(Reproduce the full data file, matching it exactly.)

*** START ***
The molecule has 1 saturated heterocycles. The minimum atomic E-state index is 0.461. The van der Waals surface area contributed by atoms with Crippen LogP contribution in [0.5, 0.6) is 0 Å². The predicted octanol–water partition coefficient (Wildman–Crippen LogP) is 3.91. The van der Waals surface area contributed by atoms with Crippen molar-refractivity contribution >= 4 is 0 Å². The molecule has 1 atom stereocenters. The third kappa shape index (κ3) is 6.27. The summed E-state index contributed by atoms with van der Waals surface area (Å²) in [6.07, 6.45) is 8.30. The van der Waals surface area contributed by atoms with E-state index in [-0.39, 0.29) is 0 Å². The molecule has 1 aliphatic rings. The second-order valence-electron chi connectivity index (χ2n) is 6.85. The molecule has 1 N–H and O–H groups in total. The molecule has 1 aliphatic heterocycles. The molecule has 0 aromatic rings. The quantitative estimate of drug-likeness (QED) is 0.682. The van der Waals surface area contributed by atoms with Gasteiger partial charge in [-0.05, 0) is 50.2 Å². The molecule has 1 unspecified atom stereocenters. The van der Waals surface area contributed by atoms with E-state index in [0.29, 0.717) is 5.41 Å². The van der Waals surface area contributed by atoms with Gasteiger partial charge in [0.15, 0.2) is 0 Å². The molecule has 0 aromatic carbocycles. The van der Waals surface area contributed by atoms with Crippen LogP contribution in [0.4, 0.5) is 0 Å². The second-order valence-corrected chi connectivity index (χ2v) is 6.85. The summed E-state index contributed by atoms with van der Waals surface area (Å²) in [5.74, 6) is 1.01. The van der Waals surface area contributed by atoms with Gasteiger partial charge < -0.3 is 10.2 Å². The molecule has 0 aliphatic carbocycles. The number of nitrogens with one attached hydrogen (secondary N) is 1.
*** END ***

The molecule has 1 saturated heterocycles. The minimum atomic E-state index is 0.461. The van der Waals surface area contributed by atoms with Crippen LogP contribution in [0.5, 0.6) is 0 Å². The predicted octanol–water partition coefficient (Wildman–Crippen LogP) is 3.91. The van der Waals surface area contributed by atoms with Crippen molar-refractivity contribution >= 4 is 0 Å². The molecule has 1 atom stereocenters. The third kappa shape index (κ3) is 6.27. The summed E-state index contributed by atoms with van der Waals surface area (Å²) in [6.07, 6.45) is 8.30. The van der Waals surface area contributed by atoms with E-state index in [-0.39, 0.29) is 0 Å². The molecule has 1 aliphatic rings. The second-order valence-electron chi connectivity index (χ2n) is 6.85. The molecule has 1 N–H and O–H groups in total. The molecule has 1 aliphatic heterocycles. The molecule has 0 aromatic rings. The quantitative estimate of drug-likeness (QED) is 0.682. The van der Waals surface area contributed by atoms with Gasteiger partial charge in [-0.05, 0) is 50.2 Å². The molecule has 1 unspecified atom stereocenters. The van der Waals surface area contributed by atoms with E-state index in [0.29, 0.717) is 5.41 Å². The van der Waals surface area contributed by atoms with Gasteiger partial charge in [0.15, 0.2) is 0 Å². The molecule has 0 aromatic carbocycles. The van der Waals surface area contributed by atoms with Crippen LogP contribution in [0.4, 0.5) is 0 Å². The second-order valence-corrected chi connectivity index (χ2v) is 6.85. The summed E-state index contributed by atoms with van der Waals surface area (Å²) in [5.74, 6) is 1.01. The van der Waals surface area contributed by atoms with Gasteiger partial charge < -0.3 is 10.2 Å². The molecule has 0 aliphatic carbocycles. The number of nitrogens with one attached hydrogen (secondary N) is 1.